The power of the human brain has always been touted in various articles on recent medical discoveries; and the effects of the thinking that a person has, has always been the focus of positivist attitude treatments for various problems. This is where we start defining what it means for an illness to be psychosomatic.
It came from the word “psyche” or “psycho” that relates to emotions or to the mind and “somatic” refers to the physical signs and symptoms that follow. What we can glean from this is that, psychosomatic disorders are physical manifestations or symptoms of certain emotions or state of mind. An easy explanation would be that if you’re not thinking well enough to take care of your body, effects will certainly appear.
However, psychosomatic medicine suggests that if a person’s mind is attuned to a belief that the body is unwell, symptoms appear that mimic the “genuine” physical disorder. Now, this is hard for the physician. It can be difficult for the doctor to know for sure which cases are psychosomatic and which are the real deal. This diagnosis between them is very important as the treatment for the two are different as well.
Wikipedia suggests that ailments that are psychosomatic in nature are more aptly called somatoform disorders. That is, if not related to a pre-diagnosed case of high blood pressure, stress, or the like. But many of the symptoms experienced by the patients of these disorders have rooted from the stress and strain of their everyday life. That is why these disorders are known to develop, manifest, and end through a strong connection with the mental factor.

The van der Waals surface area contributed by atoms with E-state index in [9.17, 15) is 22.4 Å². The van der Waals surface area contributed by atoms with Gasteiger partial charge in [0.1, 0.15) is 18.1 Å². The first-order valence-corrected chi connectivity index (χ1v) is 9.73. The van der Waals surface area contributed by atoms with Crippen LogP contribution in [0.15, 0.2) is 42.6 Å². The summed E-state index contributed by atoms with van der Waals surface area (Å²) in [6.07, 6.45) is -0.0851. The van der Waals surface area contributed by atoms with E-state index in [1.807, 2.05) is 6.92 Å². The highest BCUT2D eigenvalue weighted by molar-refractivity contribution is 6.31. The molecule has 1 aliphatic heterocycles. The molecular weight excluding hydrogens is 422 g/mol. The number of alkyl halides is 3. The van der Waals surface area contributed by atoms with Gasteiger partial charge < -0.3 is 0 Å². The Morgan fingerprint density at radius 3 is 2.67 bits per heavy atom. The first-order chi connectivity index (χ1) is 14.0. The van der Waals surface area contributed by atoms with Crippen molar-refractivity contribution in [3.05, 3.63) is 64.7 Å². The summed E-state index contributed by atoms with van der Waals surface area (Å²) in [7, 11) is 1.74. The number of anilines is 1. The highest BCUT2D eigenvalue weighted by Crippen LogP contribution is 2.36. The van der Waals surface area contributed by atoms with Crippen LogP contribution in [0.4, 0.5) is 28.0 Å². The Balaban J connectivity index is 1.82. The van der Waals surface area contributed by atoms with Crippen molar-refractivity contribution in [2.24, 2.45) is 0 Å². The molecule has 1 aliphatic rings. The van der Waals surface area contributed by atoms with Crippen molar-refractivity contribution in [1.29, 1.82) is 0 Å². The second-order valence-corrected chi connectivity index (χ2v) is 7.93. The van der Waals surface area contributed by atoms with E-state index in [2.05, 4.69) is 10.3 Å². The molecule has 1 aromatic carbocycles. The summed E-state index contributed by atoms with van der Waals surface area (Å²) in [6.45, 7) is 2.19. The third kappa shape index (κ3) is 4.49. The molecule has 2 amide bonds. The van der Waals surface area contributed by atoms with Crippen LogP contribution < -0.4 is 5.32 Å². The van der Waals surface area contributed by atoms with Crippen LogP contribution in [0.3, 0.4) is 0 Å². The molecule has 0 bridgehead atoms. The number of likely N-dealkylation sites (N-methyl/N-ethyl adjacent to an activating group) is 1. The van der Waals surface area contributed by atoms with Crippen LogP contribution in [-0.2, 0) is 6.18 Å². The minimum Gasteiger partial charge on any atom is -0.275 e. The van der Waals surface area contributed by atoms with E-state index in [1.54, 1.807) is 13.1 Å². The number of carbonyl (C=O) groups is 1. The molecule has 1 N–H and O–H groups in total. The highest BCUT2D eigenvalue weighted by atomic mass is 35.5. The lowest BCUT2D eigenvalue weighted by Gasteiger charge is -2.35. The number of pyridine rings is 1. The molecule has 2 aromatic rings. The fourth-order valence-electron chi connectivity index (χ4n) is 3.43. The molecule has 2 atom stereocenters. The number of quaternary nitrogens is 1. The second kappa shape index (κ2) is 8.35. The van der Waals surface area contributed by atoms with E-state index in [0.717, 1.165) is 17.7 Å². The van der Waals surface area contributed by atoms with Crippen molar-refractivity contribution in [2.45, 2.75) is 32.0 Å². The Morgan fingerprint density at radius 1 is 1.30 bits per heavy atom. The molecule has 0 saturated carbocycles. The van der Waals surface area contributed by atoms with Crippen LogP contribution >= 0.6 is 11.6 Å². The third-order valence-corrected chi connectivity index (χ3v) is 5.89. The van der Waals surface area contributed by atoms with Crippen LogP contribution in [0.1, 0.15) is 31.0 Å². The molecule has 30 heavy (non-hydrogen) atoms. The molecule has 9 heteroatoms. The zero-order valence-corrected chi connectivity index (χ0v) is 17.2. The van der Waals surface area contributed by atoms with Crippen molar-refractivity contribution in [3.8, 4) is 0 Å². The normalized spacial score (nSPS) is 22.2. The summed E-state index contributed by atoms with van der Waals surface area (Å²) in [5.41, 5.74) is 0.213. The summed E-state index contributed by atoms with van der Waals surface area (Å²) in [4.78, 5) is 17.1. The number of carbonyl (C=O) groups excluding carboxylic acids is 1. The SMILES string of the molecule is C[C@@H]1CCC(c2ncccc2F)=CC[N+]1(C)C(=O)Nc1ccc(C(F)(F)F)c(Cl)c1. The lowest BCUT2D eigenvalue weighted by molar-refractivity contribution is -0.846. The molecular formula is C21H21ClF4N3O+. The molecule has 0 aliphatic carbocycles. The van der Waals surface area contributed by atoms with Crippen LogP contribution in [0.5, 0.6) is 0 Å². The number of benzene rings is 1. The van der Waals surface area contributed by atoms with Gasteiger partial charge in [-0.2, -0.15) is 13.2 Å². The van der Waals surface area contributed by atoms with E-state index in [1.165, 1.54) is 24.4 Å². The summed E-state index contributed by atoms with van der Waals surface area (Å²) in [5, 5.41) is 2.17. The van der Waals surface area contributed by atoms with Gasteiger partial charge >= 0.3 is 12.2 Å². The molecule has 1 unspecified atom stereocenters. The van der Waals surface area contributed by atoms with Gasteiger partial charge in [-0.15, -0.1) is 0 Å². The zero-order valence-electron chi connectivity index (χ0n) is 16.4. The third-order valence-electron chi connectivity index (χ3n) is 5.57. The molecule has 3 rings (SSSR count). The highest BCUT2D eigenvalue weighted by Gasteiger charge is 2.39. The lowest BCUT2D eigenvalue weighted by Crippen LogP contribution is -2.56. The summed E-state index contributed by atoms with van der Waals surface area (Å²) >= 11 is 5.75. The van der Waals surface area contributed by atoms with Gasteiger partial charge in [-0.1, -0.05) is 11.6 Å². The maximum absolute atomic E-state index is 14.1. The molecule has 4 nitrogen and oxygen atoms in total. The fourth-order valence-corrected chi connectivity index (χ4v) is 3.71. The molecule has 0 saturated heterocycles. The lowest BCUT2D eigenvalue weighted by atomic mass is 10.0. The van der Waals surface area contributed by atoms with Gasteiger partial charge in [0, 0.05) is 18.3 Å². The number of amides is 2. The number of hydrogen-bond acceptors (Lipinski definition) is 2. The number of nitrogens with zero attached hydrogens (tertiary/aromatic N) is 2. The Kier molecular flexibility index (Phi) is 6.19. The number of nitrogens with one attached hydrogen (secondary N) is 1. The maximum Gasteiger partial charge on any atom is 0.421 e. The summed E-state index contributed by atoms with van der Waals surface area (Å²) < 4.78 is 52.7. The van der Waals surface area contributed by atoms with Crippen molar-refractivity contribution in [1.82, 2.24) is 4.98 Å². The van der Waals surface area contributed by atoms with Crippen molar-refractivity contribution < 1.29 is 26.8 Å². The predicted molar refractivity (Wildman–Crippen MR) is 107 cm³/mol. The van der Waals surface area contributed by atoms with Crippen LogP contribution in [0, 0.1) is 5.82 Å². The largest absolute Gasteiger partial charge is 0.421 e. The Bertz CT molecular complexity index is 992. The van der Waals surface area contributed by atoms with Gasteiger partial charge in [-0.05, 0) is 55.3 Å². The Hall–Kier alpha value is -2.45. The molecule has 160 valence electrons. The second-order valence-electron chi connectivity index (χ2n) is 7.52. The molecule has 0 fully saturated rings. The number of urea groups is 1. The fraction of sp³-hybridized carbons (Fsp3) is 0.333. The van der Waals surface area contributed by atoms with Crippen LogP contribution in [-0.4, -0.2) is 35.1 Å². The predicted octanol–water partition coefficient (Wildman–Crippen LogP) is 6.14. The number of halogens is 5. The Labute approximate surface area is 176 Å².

Previously, psychiatry is the only medicine that can treat these ailments once they are diagnosed, but the growth of psychosomatic medicine has allowed other physicians to be able to give treatments for some cases. The important point is early diagnosis. Problems appear when the illness is not properly identified and the patient is given the treatment for the real, physical disorder.
Since these disorders mimic the symptoms of the physical illness, doctors have to be well-experienced in psychosomatic problems to be able to identify one. The basis of an ailment has to be properly identified. Physical roots have to be treated with the right medication. Mental roots have to be addressed quite differently, looking into factors that are relatable to behavioural medicine.
Psychosomatic disorders must not be confused with influences of the mind over the physical bodies. Hence, the suggestion to call ailments that has mental basis to be called somatoform illnesses. Some phrases that remit to somatoform disorders are “power of suggestion”, “positive thinking”, along with concepts like “placebo effect” and “mind over matter”.
Symptoms have to be well observed. If the root is physical, like a complication from a prevailing case of high blood pressure, diabetes, and such, then proper medication should be applied for the root-problem. That course of action usually helps abate the apparent symptoms. If it is rooted from a decline from emotions or a unhealthy mental state, help can be found to treat these as well.